Prepared by a Committee of independent experts that monitors the implementation of the Charter, the report of the Committee of Ministers on the application of the ECRML recommends that the Spanish authorities take the following measures as a matter of priority:
- amend the Organic Law on the Judiciary so as to ensure the use of the co-official languages in judicial proceedings at the request of one of the parties;
- improve the use of the co-official languages in State administration in the Autonomous Communities;
- remove the limitations of the teaching in Galician in Galicia and Valencian/Catalan in Valencia;
- include the names of Part II languages in the Statutes of Autonomy of the Autonomous Communities where these languages are spoken in those cases where they are not yet included;
- clarify the situation of Arabic/Darija in Ceuta, Caló as a non-territorial language of Spain, Estremeñu in Extremadura and Portuguese in Castile and León.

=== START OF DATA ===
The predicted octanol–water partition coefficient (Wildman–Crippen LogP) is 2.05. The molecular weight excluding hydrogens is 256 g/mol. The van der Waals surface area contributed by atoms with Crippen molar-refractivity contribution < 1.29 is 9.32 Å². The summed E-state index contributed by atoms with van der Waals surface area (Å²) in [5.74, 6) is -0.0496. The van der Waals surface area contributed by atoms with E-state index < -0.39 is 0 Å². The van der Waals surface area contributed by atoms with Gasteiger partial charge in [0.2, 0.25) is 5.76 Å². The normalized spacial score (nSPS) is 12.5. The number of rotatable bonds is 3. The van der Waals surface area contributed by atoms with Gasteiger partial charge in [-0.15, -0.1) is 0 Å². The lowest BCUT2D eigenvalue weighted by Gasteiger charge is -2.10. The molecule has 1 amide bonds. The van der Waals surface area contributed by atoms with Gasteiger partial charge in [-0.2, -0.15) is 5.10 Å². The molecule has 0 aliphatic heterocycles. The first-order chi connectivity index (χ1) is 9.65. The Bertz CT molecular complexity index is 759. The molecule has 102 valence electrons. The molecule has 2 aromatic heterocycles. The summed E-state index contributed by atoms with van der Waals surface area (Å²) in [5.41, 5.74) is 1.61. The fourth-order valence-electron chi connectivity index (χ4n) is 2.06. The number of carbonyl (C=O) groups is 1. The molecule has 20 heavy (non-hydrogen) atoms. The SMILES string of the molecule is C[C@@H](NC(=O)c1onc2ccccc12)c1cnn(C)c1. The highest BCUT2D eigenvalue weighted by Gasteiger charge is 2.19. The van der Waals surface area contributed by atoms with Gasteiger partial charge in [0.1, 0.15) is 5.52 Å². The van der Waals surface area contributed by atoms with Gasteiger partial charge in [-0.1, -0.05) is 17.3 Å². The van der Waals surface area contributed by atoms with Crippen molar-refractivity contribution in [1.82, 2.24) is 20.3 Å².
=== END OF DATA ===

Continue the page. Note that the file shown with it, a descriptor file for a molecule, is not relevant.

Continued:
The European Charter for Regional or Minority Languages came into force in Spain in 2001. To see the full report on Spain, please click here.
The report addressed to the Swiss authorities recommends them to take the following measures as a matter of priority:
- adopt cantonal and/or local legislation on the public use of French and German in the municipalities where they are minority languages;
- continue promoting the use of Italian in cantonal administration and in the public sector under cantonal control in Graubünden/Grischun/Grigioni;
- clarify whether Francoprovençal and Jurassian can be considered languages in their own right, entitled to protection provided for by the Charter;
- reconsider the official position regarding Romani as a non-territorial language under the Charter, in co-operation with the speakers.
The European Charter for Regional or Minority Languages came into force in Switzerland in 1998. To see all of the reports on Switzerland, please click here.